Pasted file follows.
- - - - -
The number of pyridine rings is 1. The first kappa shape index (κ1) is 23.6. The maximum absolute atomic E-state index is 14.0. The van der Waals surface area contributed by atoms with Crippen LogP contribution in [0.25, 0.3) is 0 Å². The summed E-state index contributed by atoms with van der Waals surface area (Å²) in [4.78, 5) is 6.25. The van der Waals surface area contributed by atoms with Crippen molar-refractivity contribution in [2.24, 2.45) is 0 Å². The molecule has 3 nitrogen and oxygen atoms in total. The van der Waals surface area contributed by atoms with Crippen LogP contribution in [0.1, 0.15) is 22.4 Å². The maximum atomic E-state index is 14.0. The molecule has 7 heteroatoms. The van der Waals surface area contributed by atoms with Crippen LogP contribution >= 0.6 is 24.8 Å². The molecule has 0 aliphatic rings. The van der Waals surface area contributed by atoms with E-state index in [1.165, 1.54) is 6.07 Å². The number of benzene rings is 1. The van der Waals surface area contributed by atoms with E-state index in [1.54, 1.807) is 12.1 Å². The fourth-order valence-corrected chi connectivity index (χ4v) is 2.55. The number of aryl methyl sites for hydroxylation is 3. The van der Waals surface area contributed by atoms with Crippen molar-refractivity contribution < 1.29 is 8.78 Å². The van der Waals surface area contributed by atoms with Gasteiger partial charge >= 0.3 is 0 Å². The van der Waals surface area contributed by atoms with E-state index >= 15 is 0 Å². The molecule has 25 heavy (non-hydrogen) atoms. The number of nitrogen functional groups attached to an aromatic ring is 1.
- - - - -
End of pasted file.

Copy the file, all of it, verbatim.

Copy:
The number of pyridine rings is 1. The first kappa shape index (κ1) is 23.6. The maximum absolute atomic E-state index is 14.0. The van der Waals surface area contributed by atoms with Crippen LogP contribution in [0.25, 0.3) is 0 Å². The summed E-state index contributed by atoms with van der Waals surface area (Å²) in [4.78, 5) is 6.25. The van der Waals surface area contributed by atoms with Crippen molar-refractivity contribution in [2.24, 2.45) is 0 Å². The molecule has 3 nitrogen and oxygen atoms in total. The van der Waals surface area contributed by atoms with Crippen LogP contribution in [0.1, 0.15) is 22.4 Å². The maximum atomic E-state index is 14.0. The molecule has 7 heteroatoms. The van der Waals surface area contributed by atoms with Crippen LogP contribution >= 0.6 is 24.8 Å². The molecule has 0 aliphatic rings. The van der Waals surface area contributed by atoms with E-state index in [1.165, 1.54) is 6.07 Å². The number of benzene rings is 1. The van der Waals surface area contributed by atoms with E-state index in [1.54, 1.807) is 12.1 Å². The fourth-order valence-corrected chi connectivity index (χ4v) is 2.55. The number of aryl methyl sites for hydroxylation is 3. The van der Waals surface area contributed by atoms with Crippen molar-refractivity contribution < 1.29 is 8.78 Å². The van der Waals surface area contributed by atoms with Gasteiger partial charge >= 0.3 is 0 Å². The van der Waals surface area contributed by atoms with E-state index >= 15 is 0 Å². The molecule has 25 heavy (non-hydrogen) atoms. The number of nitrogen functional groups attached to an aromatic ring is 1.